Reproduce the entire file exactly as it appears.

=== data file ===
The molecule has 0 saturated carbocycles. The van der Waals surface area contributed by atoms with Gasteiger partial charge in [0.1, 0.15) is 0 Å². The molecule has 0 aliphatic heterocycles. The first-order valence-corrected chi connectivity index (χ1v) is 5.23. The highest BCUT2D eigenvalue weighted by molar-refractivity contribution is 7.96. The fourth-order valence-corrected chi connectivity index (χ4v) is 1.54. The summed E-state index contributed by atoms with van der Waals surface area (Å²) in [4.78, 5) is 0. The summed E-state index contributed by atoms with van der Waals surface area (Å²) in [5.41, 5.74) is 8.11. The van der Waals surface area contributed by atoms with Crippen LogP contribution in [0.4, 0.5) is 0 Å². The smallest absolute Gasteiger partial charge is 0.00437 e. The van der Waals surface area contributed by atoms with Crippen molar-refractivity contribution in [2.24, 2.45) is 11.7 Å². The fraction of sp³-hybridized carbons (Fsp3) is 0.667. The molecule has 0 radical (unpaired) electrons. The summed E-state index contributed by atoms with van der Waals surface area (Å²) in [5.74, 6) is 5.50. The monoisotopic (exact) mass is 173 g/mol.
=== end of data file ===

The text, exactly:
The molecule has 0 saturated carbocycles. The van der Waals surface area contributed by atoms with Gasteiger partial charge in [0.1, 0.15) is 0 Å². The molecule has 0 aliphatic heterocycles. The first-order valence-corrected chi connectivity index (χ1v) is 5.23. The highest BCUT2D eigenvalue weighted by molar-refractivity contribution is 7.96. The fourth-order valence-corrected chi connectivity index (χ4v) is 1.54. The summed E-state index contributed by atoms with van der Waals surface area (Å²) in [4.78, 5) is 0. The summed E-state index contributed by atoms with van der Waals surface area (Å²) in [5.41, 5.74) is 8.11. The van der Waals surface area contributed by atoms with Crippen LogP contribution in [0.4, 0.5) is 0 Å². The smallest absolute Gasteiger partial charge is 0.00437 e. The van der Waals surface area contributed by atoms with Crippen molar-refractivity contribution in [2.24, 2.45) is 11.7 Å². The fraction of sp³-hybridized carbons (Fsp3) is 0.667. The molecule has 0 radical (unpaired) electrons. The summed E-state index contributed by atoms with van der Waals surface area (Å²) in [5.74, 6) is 5.50. The monoisotopic (exact) mass is 173 g/mol.